Skip to main content Accessibility help
  • Print publication year: 2014
  • Online publication date: December 2014

Chapter 30 - Ezra Pound, William Carlos Williams, and the East Coast Projectivists

from Part III - Forms of Modernism, 1900–1950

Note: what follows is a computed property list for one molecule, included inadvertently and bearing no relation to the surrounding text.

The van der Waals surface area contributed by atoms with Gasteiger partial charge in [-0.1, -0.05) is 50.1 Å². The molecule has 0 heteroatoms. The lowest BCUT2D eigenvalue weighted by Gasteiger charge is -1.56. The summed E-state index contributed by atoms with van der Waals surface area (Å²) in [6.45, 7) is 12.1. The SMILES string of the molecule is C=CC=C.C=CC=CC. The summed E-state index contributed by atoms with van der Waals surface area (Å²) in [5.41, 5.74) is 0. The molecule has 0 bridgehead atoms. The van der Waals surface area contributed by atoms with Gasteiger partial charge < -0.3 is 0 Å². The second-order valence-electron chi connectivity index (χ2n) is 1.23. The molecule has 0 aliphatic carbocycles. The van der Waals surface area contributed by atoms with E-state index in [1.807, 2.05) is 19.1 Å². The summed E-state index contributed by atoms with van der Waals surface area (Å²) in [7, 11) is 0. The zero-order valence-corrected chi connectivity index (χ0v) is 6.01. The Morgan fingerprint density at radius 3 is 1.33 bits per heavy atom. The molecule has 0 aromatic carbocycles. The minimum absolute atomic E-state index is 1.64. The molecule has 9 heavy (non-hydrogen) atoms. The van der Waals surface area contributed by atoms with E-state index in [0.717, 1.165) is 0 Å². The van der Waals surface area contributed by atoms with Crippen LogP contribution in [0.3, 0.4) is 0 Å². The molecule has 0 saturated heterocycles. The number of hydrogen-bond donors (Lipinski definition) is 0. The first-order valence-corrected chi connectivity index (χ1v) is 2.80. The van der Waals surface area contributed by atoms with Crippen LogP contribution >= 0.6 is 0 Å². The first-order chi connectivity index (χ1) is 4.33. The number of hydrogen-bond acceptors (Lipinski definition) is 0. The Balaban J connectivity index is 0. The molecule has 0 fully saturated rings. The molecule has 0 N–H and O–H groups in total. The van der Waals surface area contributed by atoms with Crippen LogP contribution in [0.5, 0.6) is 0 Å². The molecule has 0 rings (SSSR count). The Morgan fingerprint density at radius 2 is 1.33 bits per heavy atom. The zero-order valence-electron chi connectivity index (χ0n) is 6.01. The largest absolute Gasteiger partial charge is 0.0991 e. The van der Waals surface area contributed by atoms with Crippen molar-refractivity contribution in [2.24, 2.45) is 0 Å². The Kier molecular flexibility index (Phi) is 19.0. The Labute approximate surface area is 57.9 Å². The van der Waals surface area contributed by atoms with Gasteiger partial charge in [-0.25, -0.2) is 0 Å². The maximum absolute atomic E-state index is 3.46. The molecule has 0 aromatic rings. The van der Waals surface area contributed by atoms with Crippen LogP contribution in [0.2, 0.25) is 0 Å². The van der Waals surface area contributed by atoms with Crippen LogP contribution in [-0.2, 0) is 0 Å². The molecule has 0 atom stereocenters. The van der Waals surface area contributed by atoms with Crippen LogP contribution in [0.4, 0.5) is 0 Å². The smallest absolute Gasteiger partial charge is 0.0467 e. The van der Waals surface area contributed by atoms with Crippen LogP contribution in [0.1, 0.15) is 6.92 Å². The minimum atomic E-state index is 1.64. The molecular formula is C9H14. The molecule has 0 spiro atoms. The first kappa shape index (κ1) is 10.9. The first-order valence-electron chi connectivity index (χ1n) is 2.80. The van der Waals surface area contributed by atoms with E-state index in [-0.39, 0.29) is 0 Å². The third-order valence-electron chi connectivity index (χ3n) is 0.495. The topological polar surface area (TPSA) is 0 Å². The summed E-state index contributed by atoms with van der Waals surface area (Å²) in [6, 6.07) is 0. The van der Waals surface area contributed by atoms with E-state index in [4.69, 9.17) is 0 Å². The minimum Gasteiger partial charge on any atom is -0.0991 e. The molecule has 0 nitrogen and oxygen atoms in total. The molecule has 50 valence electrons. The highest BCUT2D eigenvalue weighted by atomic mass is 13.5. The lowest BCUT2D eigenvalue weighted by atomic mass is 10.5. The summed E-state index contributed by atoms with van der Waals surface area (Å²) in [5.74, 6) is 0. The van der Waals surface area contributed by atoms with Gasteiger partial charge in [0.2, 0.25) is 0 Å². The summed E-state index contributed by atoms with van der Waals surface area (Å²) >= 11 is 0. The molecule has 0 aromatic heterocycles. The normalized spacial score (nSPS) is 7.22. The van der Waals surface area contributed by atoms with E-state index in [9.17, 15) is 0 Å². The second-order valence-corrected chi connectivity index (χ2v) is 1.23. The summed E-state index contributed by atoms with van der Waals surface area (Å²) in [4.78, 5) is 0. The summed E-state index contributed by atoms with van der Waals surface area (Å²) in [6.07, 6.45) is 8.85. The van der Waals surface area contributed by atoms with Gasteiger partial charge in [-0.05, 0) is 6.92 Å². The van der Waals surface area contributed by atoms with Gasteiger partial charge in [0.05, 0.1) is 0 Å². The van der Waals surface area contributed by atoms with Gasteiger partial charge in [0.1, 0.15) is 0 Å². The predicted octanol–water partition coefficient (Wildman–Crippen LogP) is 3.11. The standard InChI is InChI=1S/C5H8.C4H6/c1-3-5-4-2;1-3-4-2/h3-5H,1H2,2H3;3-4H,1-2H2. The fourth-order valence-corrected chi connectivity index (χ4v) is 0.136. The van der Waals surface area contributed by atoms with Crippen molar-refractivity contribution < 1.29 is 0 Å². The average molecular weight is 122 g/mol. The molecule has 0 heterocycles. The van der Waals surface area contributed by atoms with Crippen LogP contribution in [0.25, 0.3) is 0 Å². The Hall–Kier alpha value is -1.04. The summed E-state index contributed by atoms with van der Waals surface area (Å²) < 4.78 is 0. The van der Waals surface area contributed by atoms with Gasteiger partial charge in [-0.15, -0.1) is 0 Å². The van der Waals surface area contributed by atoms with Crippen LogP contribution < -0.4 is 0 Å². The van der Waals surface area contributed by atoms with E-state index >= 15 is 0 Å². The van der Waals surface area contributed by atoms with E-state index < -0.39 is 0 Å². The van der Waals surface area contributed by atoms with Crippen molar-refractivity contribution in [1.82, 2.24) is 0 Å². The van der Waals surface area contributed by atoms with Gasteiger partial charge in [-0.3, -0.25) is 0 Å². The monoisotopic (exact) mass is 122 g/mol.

In accounts of American poetry, William Carlos Williams is a marker of the development of modernism, of the avant-garde and of a democratic art of everyday speech. However, he has become important to the literary chronology. Williams's success in addressing his present with appropriate poetic quickness remains apparent, but it is also clear that the poem is a century old. Williams's sense of his own cultural deficit may be a constant, but even his yelling shows that he was keeping up with the latest manifestos from Europe. This Is Just to Say poem's simple vocabulary, narrative economy and realism, in the sense that Williams actually ate those plums and then scrawled those lines, make it suitable for eighth grade pedagogy. For him, art could not begin without the artist's attentive imbrication with the matters of everyday life. One of his short stories, Comedy Entombed furnishes an example.